The Peace of Christ for a Hostile World
In the wake of what happened not long ago in Baton Rouge, what followed in Dallas, and what has taken place in our country as of late, it begs a question: What can we do to live up to our humanity in these hostile times?
Humanity speaks of collectivity, not individuality. We as a species are not designed to adopt the political structure of the animal kingdom. Humanity deals, not with hierarchy, but with equality; not with survival of the fittest, but with grace; and not with fear for the sake of protection, but love for the sake of unity.
Our media coverage, whether intentional or not, instills much fear and anger into its consumers. This produces a highly individualistic culture and an absurdly hostile environment, creating distinctions between people and forcing us to take sides -- Democrat or Republican, black or white, tolerant or traditional.
Fundamentally, fear is divisive. Fear threatens our safety, leading us to seek protection -- either in direct isolation or identification with those we feel have our best interests in mind. Once this happens, it's not a long shot to civil hostility. Whenever lines are drawn and parties established, conflict is inevitable.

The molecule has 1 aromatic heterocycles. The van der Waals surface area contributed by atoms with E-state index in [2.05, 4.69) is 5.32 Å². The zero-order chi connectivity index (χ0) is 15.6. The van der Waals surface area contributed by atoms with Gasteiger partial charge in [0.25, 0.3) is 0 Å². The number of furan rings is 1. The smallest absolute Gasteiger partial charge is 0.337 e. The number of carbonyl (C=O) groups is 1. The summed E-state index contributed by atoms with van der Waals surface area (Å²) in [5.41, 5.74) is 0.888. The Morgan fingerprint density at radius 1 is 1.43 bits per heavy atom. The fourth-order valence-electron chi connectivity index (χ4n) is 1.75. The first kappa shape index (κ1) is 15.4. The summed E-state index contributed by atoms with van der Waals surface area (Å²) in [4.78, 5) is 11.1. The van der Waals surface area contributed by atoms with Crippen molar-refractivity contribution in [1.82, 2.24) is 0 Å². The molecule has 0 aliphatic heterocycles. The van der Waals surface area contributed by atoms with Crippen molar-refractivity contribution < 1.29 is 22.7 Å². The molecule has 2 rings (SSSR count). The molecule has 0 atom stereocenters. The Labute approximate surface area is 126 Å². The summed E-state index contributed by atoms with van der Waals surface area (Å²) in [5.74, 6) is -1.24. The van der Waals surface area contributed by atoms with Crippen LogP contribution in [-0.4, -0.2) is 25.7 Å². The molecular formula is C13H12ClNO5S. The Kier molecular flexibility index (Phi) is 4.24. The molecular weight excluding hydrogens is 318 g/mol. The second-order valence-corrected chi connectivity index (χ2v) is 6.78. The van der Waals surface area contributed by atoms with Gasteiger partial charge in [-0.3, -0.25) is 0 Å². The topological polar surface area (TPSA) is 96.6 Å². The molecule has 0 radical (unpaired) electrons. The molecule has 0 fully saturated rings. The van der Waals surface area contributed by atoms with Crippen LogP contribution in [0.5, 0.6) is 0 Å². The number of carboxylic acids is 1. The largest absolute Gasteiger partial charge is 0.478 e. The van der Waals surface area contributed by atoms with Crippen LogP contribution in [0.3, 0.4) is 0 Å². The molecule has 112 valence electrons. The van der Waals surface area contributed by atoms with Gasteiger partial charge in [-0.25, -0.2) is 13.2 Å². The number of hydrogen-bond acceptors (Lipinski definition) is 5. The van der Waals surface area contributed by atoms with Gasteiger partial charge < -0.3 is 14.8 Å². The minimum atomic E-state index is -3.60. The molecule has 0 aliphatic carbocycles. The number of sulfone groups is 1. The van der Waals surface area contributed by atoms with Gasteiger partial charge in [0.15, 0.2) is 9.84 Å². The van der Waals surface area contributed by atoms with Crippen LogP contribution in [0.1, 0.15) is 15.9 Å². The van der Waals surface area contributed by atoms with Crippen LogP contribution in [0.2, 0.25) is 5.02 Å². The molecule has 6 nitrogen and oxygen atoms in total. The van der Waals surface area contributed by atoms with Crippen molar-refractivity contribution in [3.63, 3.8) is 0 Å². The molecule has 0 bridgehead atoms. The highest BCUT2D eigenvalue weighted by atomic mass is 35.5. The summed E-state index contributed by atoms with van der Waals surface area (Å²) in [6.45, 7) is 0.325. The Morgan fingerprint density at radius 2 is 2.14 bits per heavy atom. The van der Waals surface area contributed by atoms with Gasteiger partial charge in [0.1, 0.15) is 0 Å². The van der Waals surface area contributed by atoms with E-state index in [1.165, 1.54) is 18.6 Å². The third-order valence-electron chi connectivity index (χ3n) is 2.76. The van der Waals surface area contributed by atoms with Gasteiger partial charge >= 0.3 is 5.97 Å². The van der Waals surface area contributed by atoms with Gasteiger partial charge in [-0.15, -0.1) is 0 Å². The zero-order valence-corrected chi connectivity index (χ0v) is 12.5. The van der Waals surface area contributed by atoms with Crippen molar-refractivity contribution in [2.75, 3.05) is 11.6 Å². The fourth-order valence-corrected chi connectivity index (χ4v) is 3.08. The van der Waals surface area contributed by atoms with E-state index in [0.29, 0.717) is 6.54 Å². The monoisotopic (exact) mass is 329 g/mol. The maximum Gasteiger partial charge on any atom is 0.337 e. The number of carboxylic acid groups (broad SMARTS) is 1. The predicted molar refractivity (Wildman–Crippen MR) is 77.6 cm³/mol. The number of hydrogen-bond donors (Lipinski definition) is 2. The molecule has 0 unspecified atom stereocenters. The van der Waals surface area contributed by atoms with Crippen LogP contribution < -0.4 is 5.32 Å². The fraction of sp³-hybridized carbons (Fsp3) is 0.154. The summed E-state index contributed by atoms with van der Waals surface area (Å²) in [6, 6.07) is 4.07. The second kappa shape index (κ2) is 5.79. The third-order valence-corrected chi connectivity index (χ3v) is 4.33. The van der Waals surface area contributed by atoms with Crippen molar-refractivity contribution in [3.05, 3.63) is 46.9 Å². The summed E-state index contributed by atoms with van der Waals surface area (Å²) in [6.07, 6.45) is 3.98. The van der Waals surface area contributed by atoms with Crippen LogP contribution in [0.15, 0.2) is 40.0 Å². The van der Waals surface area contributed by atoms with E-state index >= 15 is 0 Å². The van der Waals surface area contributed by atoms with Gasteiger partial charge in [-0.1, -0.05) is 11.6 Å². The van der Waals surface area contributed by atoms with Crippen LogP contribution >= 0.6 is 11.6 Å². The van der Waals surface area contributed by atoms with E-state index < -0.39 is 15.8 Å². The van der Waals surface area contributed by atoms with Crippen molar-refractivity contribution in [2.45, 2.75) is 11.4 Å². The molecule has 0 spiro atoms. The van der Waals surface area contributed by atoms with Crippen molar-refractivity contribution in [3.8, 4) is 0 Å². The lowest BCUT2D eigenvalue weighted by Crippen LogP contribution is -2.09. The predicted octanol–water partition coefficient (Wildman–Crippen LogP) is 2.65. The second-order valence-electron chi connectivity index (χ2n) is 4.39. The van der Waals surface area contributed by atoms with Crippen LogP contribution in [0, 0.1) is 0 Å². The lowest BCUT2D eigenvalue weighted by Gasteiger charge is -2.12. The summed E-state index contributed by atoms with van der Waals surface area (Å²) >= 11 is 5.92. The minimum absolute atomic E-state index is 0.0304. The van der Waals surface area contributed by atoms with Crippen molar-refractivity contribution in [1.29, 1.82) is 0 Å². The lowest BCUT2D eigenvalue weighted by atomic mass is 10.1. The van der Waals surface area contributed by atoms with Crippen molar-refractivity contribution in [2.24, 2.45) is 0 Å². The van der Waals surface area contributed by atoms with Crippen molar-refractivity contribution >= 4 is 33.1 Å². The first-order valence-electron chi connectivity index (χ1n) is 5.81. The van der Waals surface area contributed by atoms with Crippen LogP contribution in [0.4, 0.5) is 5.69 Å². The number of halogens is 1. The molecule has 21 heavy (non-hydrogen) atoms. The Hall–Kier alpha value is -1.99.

Though our governmental corpus and our freedom of the press are collective attempts to promote national peace, true peace will not be found there.
It will be found only in Christ.
The issues of our time do not involve political or journalistic solutions, but Christological ones. As we approach the November elections, we have no fear or anger regarding the newly elected President, because we know that he or she is not responsible for social change or civil protection. Christ is.
"For He Himself is our peace, who has made us both one and has broken down in His flesh the dividing wall of hostility" (Ephesians 2:14). If we all, collectively, would allow Christ to be himself in us, we would experience peace. His all-pervasive love would break down the fear-inducing hostility in so many of us.
Therefore, let us live up to our humanity -- being controlled by love, not by fear. Our true calling is one of collectivity, not individuality. We as a church (global and local alike) have the privilege of "being one in Christ Jesus" (Galatians 3:28), drawing the world to the peace of Christ through our love for one another.
Director of Youth and Discipleship
Riviera Baptist Church